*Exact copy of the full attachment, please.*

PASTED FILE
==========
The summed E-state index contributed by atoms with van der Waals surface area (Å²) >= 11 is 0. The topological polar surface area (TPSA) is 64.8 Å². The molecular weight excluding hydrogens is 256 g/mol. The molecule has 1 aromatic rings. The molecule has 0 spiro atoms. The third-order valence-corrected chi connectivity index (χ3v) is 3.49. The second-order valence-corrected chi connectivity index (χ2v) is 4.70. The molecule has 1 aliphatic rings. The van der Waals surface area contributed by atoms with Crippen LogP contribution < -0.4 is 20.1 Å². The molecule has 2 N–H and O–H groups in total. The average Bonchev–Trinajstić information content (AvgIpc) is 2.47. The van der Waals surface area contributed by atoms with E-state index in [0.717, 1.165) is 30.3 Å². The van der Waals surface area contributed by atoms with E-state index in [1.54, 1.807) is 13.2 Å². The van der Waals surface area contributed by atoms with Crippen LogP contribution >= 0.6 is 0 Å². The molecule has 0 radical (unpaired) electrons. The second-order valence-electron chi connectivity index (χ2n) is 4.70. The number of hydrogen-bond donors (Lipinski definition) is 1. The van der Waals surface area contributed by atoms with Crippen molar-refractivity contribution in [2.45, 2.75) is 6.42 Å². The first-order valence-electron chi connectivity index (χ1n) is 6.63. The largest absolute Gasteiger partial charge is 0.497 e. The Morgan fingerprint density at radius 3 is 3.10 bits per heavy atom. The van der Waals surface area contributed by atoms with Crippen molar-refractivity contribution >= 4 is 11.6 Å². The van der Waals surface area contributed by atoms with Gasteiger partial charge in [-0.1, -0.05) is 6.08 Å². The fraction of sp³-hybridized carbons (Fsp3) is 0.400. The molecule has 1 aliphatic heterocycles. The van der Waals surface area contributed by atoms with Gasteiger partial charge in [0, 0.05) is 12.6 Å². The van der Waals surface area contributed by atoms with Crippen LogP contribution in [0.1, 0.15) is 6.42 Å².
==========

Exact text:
The summed E-state index contributed by atoms with van der Waals surface area (Å²) >= 11 is 0. The topological polar surface area (TPSA) is 64.8 Å². The molecular weight excluding hydrogens is 256 g/mol. The molecule has 1 aromatic rings. The molecule has 0 spiro atoms. The third-order valence-corrected chi connectivity index (χ3v) is 3.49. The second-order valence-corrected chi connectivity index (χ2v) is 4.70. The molecule has 1 aliphatic rings. The van der Waals surface area contributed by atoms with Crippen LogP contribution < -0.4 is 20.1 Å². The molecule has 2 N–H and O–H groups in total. The average Bonchev–Trinajstić information content (AvgIpc) is 2.47. The van der Waals surface area contributed by atoms with E-state index in [0.717, 1.165) is 30.3 Å². The van der Waals surface area contributed by atoms with E-state index in [1.54, 1.807) is 13.2 Å². The van der Waals surface area contributed by atoms with Crippen LogP contribution >= 0.6 is 0 Å². The molecule has 0 radical (unpaired) electrons. The second-order valence-electron chi connectivity index (χ2n) is 4.70. The number of hydrogen-bond donors (Lipinski definition) is 1. The van der Waals surface area contributed by atoms with Crippen molar-refractivity contribution in [2.45, 2.75) is 6.42 Å². The first-order valence-electron chi connectivity index (χ1n) is 6.63. The largest absolute Gasteiger partial charge is 0.497 e. The Morgan fingerprint density at radius 3 is 3.10 bits per heavy atom. The van der Waals surface area contributed by atoms with Crippen molar-refractivity contribution >= 4 is 11.6 Å². The van der Waals surface area contributed by atoms with Gasteiger partial charge in [-0.1, -0.05) is 6.08 Å². The fraction of sp³-hybridized carbons (Fsp3) is 0.400. The molecule has 1 aliphatic heterocycles. The van der Waals surface area contributed by atoms with Gasteiger partial charge in [0, 0.05) is 12.6 Å². The van der Waals surface area contributed by atoms with Crippen LogP contribution in [0.1, 0.15) is 6.42 Å².